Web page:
BedZED: The Development that Redefined Sustainable Housing

Yesterday I got to fulfill a long-term dream to see first-hand one of the most ambitious and important sustainable housing projects on the planet – Beddington Zero Emissions Development, aka BedZED .

Even though it is now almost 15 years old it still sets the standard internationally for a large-scale, mixed use sustainable community. This pioneering eco-village is in south London suburbia and has 100 homes, office space, a college and community facilities. It has been inspiration for sustainable neighbourhoods and our One Planet Living Communities across the world including Fremantle where we have been jokingly calling a similar planned development here FredZED.

BedZED is also Bioregional’s headquarters. Bioregional is the not-for-profit organisation the City of Fremantle works with as part of its One Planet framework. Bioregional developed its ten One Planet Living principles out of our experience in planning, building, working and living in BedZED. After giving a talk to Bioregional staff on what we are doing in Freo I did a fascinating tour.

It would be fair to say that this eco-village has influenced and inspired a new generation of One Planet Communities and eco towns including our own award-winning WGV.

BedZED’s set impressive new level in terms of energy and water efficiency. It’s aim of using no fossil fuels is in every part of the design. Its houses and flats are passively solar heated using multi-storey glazed sun spaces facing south. The homes are all very highly insulated but also well ventilated using the distinctive and colourful wind cowls on the roofs. Here, fresh outside air is drawn into the building and pre-heated by outgoing stale air via heat exchangers.

A communal boiler supplies hot water for the entire development via an underground mini-district heating system. A large hot water tank in each home helps to keep it warm in winter as well as storing hot water.

BedZED’s buildings have substantial thermal mass to store heat in brickwork and floor and ceiling slabs, helping to maintain a comfortable and even temperature night and day throughout the year.

Extensive photovoltaic (PV) panels, on the roofs and incorporated into south facing windows, supply some of BedZED’s electricity. Any surplus PV power is exported into the local grid.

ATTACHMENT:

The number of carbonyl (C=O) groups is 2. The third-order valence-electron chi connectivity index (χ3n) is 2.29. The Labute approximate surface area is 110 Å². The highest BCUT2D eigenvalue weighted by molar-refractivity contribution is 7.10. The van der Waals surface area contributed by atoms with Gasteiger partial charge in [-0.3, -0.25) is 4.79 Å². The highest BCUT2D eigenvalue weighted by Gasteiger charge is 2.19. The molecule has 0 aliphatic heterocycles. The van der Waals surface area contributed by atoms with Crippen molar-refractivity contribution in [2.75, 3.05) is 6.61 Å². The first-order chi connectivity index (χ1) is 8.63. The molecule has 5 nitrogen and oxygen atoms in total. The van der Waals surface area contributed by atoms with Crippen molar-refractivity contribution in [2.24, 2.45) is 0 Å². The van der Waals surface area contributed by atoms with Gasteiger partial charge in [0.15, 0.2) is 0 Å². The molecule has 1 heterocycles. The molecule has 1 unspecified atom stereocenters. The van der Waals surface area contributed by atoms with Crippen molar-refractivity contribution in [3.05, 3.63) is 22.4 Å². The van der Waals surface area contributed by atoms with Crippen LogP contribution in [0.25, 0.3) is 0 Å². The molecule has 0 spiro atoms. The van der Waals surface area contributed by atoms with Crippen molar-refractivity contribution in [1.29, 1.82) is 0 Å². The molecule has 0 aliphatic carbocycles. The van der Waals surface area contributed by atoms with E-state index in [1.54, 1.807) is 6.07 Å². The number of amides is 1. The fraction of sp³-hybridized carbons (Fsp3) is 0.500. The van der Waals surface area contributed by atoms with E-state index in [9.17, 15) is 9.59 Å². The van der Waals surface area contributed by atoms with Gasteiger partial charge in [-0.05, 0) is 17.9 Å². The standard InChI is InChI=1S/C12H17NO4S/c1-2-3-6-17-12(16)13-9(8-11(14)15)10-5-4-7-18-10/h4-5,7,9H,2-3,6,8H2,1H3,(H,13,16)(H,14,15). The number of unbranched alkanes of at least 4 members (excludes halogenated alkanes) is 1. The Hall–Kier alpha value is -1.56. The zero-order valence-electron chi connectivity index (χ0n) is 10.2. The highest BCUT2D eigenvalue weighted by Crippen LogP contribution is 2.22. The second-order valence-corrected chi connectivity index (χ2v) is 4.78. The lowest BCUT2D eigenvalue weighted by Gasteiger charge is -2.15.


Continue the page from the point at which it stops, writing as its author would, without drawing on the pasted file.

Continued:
Water use is reduced to 76 litres/day; out of which 18% represents rainwater or recycled water; use of aerated taps, low flush toilets, smaller bathtubs. One innovation at BedZED is the use of a reed-water biofiltration system that purifies blackwater into greywater for use in non-potable applications, such as toilet flush or water for gardening.

But going beyond this impressive energy and water efficiency, what I was also really impressed with is how the design helped cultivate community and a kid-friendly environment. This will be the subject of my next post.

A big thanks to Nick Schoon for showing us around and explaining it all

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About Mayor of Fremantle Brad Pettitt's blog
City of Fremantle Mayor

5 Responses to BedZED: The Development that Redefined Sustainable Housing

  1. Frank says:

    Thank you Brad for bringing these environmentally sustainable initiatives from around the world to our attention . It certainly inspires us to look to the alternative in housing. May I suggest while you are in the UK and if you have time and have not already done so visit the Centre Alternative Technology at Machynlleth in North Wales. It is a very grass roots hands on to alternative ways of living. The centre has been going since the mid 1970s , yes there are some of us still surviving

  2. dianaryan1 says:

    But who actually lives there, Brad? Does it offer something for all ranges of income – truly community, in other words. Love to hear about that form of sustainability!

  3. maquismail says:

    Sorry for the delay in catching up on your blog – but so great that you made it to BedZED! Glad to hear largely seemed to live up to expectations..

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